Haploblepharus kistnasamyi Human & Compagno 2006

Brett A. Human, 2007, A taxonomic revision of the catshark genus Haploblepharus Garman 1913 (Chondrichthyes: Carcharhiniformes: Scyliorhinidae)., Zootaxa 1451, pp. 1-40: 29-35

publication ID

z01451p001

publication LSID

lsid:zoobank.org:pub:1FEC783D-01D3-4458-9EE6-B499AF81A83F

persistent identifier

http://treatment.plazi.org/id/EC93734C-29CE-F43C-1D03-0E1DD10FFFE1

treatment provided by

Thomas

scientific name

Haploblepharus kistnasamyi Human & Compagno 2006
status

 

Haploblepharus kistnasamyi Human & Compagno 2006 

(Figs. 10-12, Table 4)

Haploblepharus kistnasamyi Human & Compagno, 2006  :44.

Haploblepharus edwardsii  : Smith, 1949:54 (in part); Smith, 1950:879 (in part); Bass et al., 1975: 17 (in part); Compagno, 1984b: 332 (in part); Bass, 1986: 91 (in part); Compagno, 1988: 151 (in part); Compagno et al., 1989: 50 (in part).

Haploblepharus  ZBK  sp. nov.: Compagno, 1999: 98, 119.

Haploblepharus sp. A  : Compagno & Human, 2003: 12; Compagno, et al, 2005: 236; Human et al., 2006: 389.

Type Series and Locality. Holotype, RUSI 39835, adolescent female 415 mm TL, from Landers Reef off Park Rynie , kwaZulu-Natal, South Africa, Station 1-92-9 Albacore , 30°19’S 30°47’E, collected by C. Buxton on 5th August, 1992, in excellent condition (Fig. 10).GoogleMaps 

Paratypes, two specimens in two lots. RUSI 6075 (previously ORI 2424), mature male, 504 mm TL, from Zinkwazi , kwaZulu-Natal, South Africa, 29°17’S 31°25’E, jaws removed, otherwise in excellent condition (Fig. 11).GoogleMaps  RUSI 6077 (previously ORI 2574), mature female, 481 mm TL, from Umvoti , kwaZulu-Natal, South Africa, 29°22’S 30°17’E, jaws removed, otherwise in excellent condition (Fig. 12).GoogleMaps 

Diagnosis. Haploblepharus kistnasamyi  is distinguished from its congeners by having a relatively stocky body at all maturity stages; abdomen width 10.6% TL for the holotype (paratypes [[male]] 9.2% TL, [[female]] 9.3% TL, mean 11.0% TL); snout acutely rounded, often coming to a point; head only slightly depressed, head width at the posterior margin of the orbit 11.1% TL for the holotype (paratypes [[male]] 10.2% TL, [[female]] 10.5% TL, mean 12.7% TL); trunk not depressed, trunk height 10.6% TL for the holotype (paratypes [[male]] 9.5% TL, [[female]] 10.4% TL, mean 9.9% TL) and trunk width 11.7% TL for the holotype (paratypes [[male]] 9.9% TL, [[female]] 10.1% TL, mean 12.2% TL); claspers of mature males stout, inner length 7.2 times the base in the male paratype (mean inner length 7.0 times base). The holotype of H. kistnasamyi  has 57 rows of teeth in the upper jaw (mean 60.9) and 57 rows of teeth in the lower jaw (mean 59.1). The holotype and both paratypes of H. kistnasamyi  each have a total of 133 (129.5 mean) vertebral centra. Haploblepharus kistnasamyi  adults always have eight to nine distinct saddles, with spots found only on the saddles, giving a blotchy appearance laterally.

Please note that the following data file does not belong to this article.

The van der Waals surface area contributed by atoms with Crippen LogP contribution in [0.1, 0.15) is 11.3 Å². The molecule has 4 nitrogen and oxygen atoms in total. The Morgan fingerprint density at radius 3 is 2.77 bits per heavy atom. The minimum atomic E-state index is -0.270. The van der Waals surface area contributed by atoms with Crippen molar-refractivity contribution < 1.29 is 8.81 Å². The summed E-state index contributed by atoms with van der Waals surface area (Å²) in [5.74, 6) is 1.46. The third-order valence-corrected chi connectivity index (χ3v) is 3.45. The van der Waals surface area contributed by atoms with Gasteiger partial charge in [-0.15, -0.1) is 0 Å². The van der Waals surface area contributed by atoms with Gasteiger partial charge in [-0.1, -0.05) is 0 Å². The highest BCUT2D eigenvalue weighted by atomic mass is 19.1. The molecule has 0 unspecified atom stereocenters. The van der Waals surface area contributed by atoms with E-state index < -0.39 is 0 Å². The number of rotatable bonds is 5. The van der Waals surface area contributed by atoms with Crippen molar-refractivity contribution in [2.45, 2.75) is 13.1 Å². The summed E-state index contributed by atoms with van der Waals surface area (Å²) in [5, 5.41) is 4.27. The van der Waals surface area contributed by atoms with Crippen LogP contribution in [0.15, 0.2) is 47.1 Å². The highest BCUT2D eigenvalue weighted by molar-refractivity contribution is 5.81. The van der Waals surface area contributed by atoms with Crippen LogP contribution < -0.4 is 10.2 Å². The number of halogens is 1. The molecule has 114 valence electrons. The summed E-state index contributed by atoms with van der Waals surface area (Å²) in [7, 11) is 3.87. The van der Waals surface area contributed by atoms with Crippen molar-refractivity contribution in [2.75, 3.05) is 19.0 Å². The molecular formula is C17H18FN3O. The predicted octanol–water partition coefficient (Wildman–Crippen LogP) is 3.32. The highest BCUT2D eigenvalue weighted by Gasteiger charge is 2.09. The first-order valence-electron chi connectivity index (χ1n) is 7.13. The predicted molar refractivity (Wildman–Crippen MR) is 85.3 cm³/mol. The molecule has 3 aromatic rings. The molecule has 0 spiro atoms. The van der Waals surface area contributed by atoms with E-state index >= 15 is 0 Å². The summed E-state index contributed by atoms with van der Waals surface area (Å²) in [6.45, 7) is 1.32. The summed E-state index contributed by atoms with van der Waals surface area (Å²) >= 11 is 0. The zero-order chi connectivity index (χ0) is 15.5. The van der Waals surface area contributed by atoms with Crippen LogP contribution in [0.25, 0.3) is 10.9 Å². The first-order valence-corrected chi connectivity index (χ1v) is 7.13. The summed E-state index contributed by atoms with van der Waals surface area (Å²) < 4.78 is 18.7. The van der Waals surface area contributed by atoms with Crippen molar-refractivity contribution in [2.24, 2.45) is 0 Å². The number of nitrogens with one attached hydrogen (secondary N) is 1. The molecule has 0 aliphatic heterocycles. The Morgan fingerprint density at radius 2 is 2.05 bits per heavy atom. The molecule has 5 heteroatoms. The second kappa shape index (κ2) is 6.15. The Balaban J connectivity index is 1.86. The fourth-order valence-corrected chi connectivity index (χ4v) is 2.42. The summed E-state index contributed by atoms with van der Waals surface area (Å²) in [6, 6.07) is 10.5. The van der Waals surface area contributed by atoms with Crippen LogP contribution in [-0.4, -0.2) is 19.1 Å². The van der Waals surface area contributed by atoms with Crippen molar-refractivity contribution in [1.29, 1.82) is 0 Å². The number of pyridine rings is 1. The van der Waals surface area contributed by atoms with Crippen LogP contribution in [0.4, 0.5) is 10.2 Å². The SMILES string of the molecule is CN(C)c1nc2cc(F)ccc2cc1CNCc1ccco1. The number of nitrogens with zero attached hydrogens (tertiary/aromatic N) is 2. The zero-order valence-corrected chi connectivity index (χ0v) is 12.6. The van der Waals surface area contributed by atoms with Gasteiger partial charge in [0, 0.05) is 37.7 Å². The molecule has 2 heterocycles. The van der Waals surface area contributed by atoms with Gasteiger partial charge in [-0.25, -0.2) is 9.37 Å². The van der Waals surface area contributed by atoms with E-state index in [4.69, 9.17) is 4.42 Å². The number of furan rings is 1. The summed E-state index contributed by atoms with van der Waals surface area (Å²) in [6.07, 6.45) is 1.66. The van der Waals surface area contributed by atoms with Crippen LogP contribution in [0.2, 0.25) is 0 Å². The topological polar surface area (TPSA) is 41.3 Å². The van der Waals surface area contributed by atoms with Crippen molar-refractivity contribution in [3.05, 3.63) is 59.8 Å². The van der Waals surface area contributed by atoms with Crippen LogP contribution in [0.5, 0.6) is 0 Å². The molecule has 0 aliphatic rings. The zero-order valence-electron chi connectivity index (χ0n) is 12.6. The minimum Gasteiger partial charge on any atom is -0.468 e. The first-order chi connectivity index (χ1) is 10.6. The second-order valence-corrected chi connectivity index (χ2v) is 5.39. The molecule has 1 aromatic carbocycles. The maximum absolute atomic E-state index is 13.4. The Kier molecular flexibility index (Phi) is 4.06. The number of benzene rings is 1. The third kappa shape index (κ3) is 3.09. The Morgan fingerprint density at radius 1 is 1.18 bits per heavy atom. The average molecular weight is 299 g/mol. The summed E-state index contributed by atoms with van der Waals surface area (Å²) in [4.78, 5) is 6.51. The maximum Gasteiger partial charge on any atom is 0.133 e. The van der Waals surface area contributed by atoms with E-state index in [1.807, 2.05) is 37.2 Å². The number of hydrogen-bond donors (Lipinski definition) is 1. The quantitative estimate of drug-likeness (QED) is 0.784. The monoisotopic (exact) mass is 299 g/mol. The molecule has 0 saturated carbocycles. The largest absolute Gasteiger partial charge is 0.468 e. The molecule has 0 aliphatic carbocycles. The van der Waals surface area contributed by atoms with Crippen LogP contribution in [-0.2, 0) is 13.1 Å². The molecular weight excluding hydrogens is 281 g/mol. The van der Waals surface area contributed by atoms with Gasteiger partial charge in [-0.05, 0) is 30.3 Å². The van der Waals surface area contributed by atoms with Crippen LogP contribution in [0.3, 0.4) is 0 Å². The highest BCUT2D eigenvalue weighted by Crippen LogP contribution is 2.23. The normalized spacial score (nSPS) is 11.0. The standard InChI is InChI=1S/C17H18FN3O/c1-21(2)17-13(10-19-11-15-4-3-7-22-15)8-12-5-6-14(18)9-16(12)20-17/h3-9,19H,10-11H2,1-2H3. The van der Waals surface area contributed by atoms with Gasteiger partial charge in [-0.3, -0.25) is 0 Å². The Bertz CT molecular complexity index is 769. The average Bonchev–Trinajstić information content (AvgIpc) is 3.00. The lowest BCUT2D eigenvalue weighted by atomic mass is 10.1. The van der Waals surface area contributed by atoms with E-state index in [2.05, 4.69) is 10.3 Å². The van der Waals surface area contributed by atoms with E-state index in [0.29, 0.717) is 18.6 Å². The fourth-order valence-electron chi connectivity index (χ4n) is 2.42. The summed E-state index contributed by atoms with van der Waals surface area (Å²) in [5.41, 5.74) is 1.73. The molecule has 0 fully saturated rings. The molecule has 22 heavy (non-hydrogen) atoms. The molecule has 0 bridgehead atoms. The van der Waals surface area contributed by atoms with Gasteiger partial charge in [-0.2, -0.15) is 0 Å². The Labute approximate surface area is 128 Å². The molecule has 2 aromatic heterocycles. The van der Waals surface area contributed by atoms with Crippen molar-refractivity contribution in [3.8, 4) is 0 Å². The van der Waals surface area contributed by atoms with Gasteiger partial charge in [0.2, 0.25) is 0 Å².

Description. Morphometric and meristic data are given in Table 4. Holotype, adolescent female 415 mm TL (paratypes, mature male 504 mm TL, mature female 481 mm TL, mean of all specimens examined in Table 4, including the type series, see Study material): H. kistnasamyi  is a stocky bodied Haploblepharus  ZBK  shark with a relatively narrow head, often coming to a point, head width at the pectoral origin 2.60 (2.37, 2.17, 2.89) times the preoral length; head length 1.28 (1.29, 1.29, 1.24) times distance from snout tip to first gill slit; height of first gill slit 1.71 (1.72, 1.72, 2.07) times the height of the fifth gill slit; eye length 4.88 (3.09, 4.7, 5.0) times longer than spiracle length; basimandibular cartilage found at the symphysis of the Meckels cartilage in the lower jaw; mouth length 1.0 (1.04, 0.87, 0.93) times the prenarial length; mouth width 4.71 (4.81, 6.07, 6.43) times the upper labial furrow length; labial cartilages present; nasal lobes fused into a nasal flap that covers the excurrent apertures and extends to the mouth; interorbital width 1.46 (1.3, 1.6, 1.34) times the nasal flap width; head strongly depressed, head width at the posterior margin of the orbit 1.52 (1.67, 1.30, 1.74) times its height; head width 1.22 (1.30, 1.16, 1.44) times its height; trunk depressed or not, trunk width 1.10 (1.04, 0.97, 1.23) times its height; abdomen compressed to slightly depressed, abdomen width 0.91 (0.88, 0.89, 1.08) times its height; tail compressed, tail width 0.79 (0.93, 0.84, 0.90) times its height; caudal peduncle strongly compressed, caudal peduncle width 0.51 (0.65, 0.71, 0.64) times its height; precaudal length 1.74 (1.77, 1.79, 1.80) times the distance from snout to first dorsal fin; dorsal fins rounded; height of first dorsal fin 1.06 (1.05, 1.14, 1.02) times that of the second dorsal fin; first dorsal fin length equal to the length of its anterior margin; second dorsal fin length 1.05 (1.07, 1.06, 1.03) times the length of its anterior margin; pectoral fin to pelvic fin space 1.08 (1.1, 1.23, 1.19) times the interdorsal space; pectoral and pelvic fins rounded; pectoral fin height 2.33 (1.37, 2.16, 1.85) times the height of the pelvic fin; pectoral fin length 0.94 (0.97, 093, 0.98) times the length of its anterior margin; pelvic fin length 1.36 (1.60, 1.43, 1.36) times the length of its anterior margin; claspers of mature males stout, clasper inner length NA (7.2, NA, 7.0) times the base; anal fin to caudal fin space 1.47 (1.56, 1.41, 1.28) times the head height at the origin of the pectoral fin; length of anal fin base 1.15 (1.04, 1.14, 1.27) the length of the second dorsal fin base; anal fin length 1.51 (1.45, 1.46, 1.49) times the length of its anterior margin; distance from pectoral fin insertion to the midpoint of the first dorsal fin length 1.62 (1.58, 1.75, 1.45) times the caudal dorsal margin length. Vertebral counts: total 133, 133, 133 (121-133), 33, 32, 32 (32-38) monospondylous, 60, 63, 61 (50-63) precaudal diplospondylous and 40, 38, 40 (34-40) caudal diplospondylous. Spiral valve turns: 6 in the female paratype.